[Going on a] second date should always be the default, unless it’s obvious—like if they show up and they’re just super off-putting. But maybe they weren’t opening up. Maybe they’re nervous […] because sometimes people really are nervous on a first date. So I think a second date should be the default [to determine if you’re a match]. 

What do you do when the other person isn’t being intentional about dating you? For example, some have said things like, “Oh, I just don’t plan dates,” and only ask to hang out last-minute when they have nothing else going on.

I think it’s frustrating because it makes us feel like seeing you and spending time with you and the relationship is not really enough of a priority to plan ahead. Sometimes it indicates, for me personally, less of a respect of my time and my energy. That’s not necessarily their intention or where they’re coming from, but that’s how it makes us feel.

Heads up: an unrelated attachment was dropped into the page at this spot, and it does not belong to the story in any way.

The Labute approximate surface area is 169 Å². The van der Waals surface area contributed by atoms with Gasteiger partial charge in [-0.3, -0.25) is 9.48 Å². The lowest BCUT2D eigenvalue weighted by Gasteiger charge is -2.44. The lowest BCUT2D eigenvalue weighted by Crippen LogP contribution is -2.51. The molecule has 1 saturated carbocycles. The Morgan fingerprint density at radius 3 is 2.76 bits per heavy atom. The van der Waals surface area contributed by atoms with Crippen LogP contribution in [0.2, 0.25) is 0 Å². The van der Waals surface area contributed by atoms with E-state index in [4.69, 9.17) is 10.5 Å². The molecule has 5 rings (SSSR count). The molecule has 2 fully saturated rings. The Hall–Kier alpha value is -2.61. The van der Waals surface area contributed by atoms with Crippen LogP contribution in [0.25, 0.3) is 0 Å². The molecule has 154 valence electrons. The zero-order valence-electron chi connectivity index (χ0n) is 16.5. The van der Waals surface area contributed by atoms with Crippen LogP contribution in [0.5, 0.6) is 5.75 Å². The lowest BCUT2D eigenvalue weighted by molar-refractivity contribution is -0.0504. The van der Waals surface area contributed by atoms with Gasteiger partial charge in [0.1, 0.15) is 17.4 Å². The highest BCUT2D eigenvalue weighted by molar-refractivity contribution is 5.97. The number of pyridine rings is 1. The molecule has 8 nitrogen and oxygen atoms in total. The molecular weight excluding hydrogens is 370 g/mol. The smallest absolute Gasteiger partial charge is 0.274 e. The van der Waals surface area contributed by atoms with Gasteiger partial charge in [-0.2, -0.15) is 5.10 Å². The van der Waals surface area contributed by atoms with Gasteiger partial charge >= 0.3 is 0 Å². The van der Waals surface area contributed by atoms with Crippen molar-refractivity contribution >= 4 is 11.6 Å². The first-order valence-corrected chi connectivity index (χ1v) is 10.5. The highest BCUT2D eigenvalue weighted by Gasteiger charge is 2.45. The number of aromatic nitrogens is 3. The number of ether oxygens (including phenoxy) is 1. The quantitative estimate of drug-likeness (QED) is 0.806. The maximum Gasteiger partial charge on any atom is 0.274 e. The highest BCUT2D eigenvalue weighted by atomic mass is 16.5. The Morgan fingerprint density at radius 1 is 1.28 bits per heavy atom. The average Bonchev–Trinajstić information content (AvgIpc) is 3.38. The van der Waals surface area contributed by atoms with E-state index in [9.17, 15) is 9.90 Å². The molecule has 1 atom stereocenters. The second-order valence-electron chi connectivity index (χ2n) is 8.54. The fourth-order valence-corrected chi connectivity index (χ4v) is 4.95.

If you want to depend on other people to determine your experience, great. You could sit around and just decide that that’s what dating is these days. Some people think that’s easier. I think it’s harder. 

So [have a] conversation: “I [appreciate] making plans ahead of time […] with somebody that I’m getting to know and making sure that that happens in a little bit more of an intentional way. I don’t have to have every single date planned ahead of time, but I do value having that be a part of dating somebody.” 

Are we going to just dismiss [someone] and let this potential connection die immediately, or are we going to reveal our needs and give the other person an opportunity to step up to meet you there? Because if we don’t let them know where you need to be met, how can someone have the chance to do that? They can’t read your mind, and everybody comes to dating from different places.

If you’re new here, catch up on all the dating chats you’ve missed here and follow along at @monicles and @sandiegomag on Instagram to know when a new article drops each Friday. Have questions you want answered in the column? Email Nicolle at [email protected] with topics you’d like to see covered.

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By Nicolle Monico

Nicolle Monico is an award-winning writer and the managing digital editor for San Diego Magazine with more than 15 years of experience in media including Outside Run, JustLuxe and The San Francisco Chronicle.